'Missing' protein can kick-start male fertility
Adding a missing protein to in fertile human sperm can 'kick-start' its ability to fertilise an egg and dramatically increase the chances of a successful pregnancy, a new study has claimed.india Updated: Sep 23, 2012 18:40 IST
Adding a missing protein to in fertile human sperm can 'kick-start' its ability to fertilise an egg and dramatically increase the chances of a successful pregnancy, a new study has claimed.
Researchers from Cardiff University have found that sperm transfers a vital protein, known as PLC-zeta (PLCz), to the egg upon fertilisation.
This sperm protein initiates a process called 'egg activation' which sets off all the biological processes necessary for development of an embryo.
The research team has found that eggs that don't fertilise because of a defective PLCz, as in some forms of male infertility, can be treated with the active protein to produce egg activation.
The added PLCz kick-starts the fertilisation process and significantly improves the chance of a successful pregnancy.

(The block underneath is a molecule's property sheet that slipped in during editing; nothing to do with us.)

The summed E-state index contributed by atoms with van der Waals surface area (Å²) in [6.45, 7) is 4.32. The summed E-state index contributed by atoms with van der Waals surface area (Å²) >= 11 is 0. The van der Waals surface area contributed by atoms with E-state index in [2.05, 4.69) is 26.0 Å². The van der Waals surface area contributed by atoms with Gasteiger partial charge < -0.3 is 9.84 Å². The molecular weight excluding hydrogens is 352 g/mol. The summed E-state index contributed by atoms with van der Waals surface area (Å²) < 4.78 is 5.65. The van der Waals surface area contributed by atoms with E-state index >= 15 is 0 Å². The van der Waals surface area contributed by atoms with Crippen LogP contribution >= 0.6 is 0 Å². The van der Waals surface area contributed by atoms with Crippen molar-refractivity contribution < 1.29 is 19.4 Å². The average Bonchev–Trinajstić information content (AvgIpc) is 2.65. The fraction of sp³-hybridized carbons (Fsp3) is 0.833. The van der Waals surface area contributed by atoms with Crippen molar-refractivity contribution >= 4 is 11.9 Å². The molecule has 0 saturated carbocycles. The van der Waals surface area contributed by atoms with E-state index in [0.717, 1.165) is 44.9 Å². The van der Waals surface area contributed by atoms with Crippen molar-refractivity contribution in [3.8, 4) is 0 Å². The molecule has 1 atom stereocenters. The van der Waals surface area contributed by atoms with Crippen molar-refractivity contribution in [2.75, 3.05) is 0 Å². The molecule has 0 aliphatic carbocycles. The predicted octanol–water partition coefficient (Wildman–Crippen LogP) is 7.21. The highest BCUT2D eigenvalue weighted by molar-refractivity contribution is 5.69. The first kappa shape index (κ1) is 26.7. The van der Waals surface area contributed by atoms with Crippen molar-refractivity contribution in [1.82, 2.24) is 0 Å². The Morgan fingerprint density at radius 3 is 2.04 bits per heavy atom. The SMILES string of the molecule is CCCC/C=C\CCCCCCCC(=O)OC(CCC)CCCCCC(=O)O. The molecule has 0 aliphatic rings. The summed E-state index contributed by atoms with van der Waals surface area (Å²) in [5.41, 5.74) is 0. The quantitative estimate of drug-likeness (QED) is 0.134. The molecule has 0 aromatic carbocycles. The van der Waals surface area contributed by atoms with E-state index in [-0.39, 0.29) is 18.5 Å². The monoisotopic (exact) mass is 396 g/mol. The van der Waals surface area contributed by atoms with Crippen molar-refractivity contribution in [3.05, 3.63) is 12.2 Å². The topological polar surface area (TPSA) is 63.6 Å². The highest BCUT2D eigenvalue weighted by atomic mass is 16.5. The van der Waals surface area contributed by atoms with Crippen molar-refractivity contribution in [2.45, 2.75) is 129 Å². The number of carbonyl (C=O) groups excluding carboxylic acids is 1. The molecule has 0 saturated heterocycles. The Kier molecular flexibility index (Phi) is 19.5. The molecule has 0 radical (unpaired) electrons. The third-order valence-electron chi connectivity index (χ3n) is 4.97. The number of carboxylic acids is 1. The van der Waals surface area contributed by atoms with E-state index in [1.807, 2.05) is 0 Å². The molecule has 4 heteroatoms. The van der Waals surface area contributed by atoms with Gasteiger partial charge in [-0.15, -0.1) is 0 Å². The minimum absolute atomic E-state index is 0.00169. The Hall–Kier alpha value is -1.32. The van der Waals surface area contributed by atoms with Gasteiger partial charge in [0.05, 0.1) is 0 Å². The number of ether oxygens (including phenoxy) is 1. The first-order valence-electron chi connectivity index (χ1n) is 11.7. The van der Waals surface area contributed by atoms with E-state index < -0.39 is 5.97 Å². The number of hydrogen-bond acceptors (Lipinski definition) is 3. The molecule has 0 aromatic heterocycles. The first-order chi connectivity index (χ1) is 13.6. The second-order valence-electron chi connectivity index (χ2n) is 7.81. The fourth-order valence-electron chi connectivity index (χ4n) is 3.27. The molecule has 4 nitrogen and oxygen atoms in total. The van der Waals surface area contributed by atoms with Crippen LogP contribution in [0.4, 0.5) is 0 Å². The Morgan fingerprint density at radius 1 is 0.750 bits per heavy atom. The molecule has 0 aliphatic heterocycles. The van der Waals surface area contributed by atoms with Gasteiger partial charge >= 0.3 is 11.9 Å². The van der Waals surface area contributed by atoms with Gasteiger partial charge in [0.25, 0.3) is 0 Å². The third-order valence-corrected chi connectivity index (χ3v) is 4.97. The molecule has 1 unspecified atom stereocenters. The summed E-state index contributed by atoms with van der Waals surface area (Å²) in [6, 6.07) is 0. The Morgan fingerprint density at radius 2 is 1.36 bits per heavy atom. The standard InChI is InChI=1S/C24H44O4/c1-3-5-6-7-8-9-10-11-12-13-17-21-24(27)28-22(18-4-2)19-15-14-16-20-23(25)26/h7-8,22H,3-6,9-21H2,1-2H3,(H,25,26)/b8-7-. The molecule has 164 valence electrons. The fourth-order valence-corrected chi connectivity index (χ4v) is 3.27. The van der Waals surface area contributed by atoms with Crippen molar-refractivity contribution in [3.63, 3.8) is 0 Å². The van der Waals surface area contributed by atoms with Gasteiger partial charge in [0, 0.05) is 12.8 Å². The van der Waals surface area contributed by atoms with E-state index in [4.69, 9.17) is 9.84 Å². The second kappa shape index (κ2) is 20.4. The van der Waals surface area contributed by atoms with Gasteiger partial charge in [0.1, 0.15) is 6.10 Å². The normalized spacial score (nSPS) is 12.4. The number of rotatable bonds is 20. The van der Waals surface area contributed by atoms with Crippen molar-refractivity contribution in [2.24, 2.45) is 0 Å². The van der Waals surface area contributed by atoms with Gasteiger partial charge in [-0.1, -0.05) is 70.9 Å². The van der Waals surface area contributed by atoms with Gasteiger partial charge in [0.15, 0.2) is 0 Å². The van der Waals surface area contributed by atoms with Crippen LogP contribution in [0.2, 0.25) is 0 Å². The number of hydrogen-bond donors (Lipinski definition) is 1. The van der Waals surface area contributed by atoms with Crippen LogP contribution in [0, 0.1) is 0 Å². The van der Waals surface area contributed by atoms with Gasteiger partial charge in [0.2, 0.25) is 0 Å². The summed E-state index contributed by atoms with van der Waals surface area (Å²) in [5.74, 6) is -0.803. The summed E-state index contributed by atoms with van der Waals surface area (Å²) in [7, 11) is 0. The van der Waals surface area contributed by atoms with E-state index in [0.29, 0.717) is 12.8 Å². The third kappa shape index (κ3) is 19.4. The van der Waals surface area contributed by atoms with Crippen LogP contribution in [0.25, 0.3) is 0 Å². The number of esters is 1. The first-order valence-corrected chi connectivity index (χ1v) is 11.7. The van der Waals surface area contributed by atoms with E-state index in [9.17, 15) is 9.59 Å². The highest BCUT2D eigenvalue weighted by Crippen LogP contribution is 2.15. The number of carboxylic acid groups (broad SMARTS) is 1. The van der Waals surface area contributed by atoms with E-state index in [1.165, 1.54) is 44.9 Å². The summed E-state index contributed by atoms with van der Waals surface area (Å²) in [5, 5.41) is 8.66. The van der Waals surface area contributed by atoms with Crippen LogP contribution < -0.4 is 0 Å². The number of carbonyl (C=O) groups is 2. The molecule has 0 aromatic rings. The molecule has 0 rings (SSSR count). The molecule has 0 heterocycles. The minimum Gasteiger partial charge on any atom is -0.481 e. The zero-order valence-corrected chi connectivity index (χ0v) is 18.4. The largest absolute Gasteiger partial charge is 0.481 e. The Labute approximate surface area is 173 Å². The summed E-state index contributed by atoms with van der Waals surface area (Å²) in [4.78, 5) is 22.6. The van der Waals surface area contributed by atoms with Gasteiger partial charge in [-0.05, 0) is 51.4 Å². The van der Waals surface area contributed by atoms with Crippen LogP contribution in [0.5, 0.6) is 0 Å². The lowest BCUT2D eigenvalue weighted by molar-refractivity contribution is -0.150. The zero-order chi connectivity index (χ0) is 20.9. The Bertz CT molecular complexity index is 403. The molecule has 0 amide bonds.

"We know that some men are infertile because their sperm fail to activate eggs," said professor Tony Lai, who led the research.
"Even though their sperm fuses with the egg, nothing happens. These sperm may lack a proper functioning version of PLCz, which is essential to trigger the next stage in becoming pregnant," Lai said in a statement.
"What's important from our research is that we have used human sperm PLCz to obtain the positive results that we had previously observed only in experiments with mice.
"If this protein is inactive or missing from sperm, it fails to trigger the process necessary for egg activation - the next crucial stage of embryo development," said Lai.
"However, when an unfertilised egg is injected with human PLCz, it responds exactly as it should do at fertilisation, resulting in successful embryo development to the blastocyst stage, vital to pregnancy success.
"We've established that this one sperm protein, PLCz, is absolutely critical at the point where life begins," Lai added.
The research was published in the journal Fertility and Sterility.